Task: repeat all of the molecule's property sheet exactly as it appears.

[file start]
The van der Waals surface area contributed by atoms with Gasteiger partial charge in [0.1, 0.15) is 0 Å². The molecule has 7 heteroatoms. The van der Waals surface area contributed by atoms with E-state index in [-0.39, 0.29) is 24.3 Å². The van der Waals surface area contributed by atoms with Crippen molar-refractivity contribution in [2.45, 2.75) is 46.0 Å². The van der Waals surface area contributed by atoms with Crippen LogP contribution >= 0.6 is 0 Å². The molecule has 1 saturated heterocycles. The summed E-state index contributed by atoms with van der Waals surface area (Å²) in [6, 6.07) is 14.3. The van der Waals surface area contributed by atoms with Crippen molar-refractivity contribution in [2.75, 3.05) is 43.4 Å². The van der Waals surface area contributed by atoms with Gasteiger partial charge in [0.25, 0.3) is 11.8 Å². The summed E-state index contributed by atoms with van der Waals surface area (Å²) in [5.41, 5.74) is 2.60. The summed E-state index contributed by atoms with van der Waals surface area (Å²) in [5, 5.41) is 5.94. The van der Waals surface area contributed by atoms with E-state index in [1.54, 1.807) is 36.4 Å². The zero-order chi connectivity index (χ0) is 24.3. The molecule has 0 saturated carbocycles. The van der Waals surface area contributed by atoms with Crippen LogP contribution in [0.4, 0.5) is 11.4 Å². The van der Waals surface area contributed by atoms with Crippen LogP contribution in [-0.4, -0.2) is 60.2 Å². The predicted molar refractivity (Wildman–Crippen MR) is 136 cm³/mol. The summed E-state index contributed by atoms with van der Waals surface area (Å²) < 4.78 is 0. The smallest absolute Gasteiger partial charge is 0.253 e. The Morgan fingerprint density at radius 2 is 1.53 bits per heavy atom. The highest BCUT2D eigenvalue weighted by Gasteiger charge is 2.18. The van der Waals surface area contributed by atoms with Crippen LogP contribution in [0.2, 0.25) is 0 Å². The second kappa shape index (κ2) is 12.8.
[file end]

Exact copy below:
The van der Waals surface area contributed by atoms with Gasteiger partial charge in [0.1, 0.15) is 0 Å². The molecule has 7 heteroatoms. The van der Waals surface area contributed by atoms with E-state index in [-0.39, 0.29) is 24.3 Å². The van der Waals surface area contributed by atoms with Crippen molar-refractivity contribution in [2.45, 2.75) is 46.0 Å². The van der Waals surface area contributed by atoms with Crippen LogP contribution >= 0.6 is 0 Å². The molecule has 1 saturated heterocycles. The summed E-state index contributed by atoms with van der Waals surface area (Å²) in [6, 6.07) is 14.3. The van der Waals surface area contributed by atoms with Crippen molar-refractivity contribution in [2.75, 3.05) is 43.4 Å². The van der Waals surface area contributed by atoms with Gasteiger partial charge in [0.25, 0.3) is 11.8 Å². The summed E-state index contributed by atoms with van der Waals surface area (Å²) in [5.41, 5.74) is 2.60. The summed E-state index contributed by atoms with van der Waals surface area (Å²) in [5, 5.41) is 5.94. The van der Waals surface area contributed by atoms with E-state index in [1.54, 1.807) is 36.4 Å². The zero-order chi connectivity index (χ0) is 24.3. The molecule has 0 saturated carbocycles. The van der Waals surface area contributed by atoms with Crippen LogP contribution in [0.4, 0.5) is 11.4 Å². The van der Waals surface area contributed by atoms with Crippen LogP contribution in [-0.4, -0.2) is 60.2 Å². The predicted molar refractivity (Wildman–Crippen MR) is 136 cm³/mol. The summed E-state index contributed by atoms with van der Waals surface area (Å²) < 4.78 is 0. The smallest absolute Gasteiger partial charge is 0.253 e. The Morgan fingerprint density at radius 2 is 1.53 bits per heavy atom. The highest BCUT2D eigenvalue weighted by Gasteiger charge is 2.18. The van der Waals surface area contributed by atoms with Crippen LogP contribution in [0.2, 0.25) is 0 Å². The second kappa shape index (κ2) is 12.8.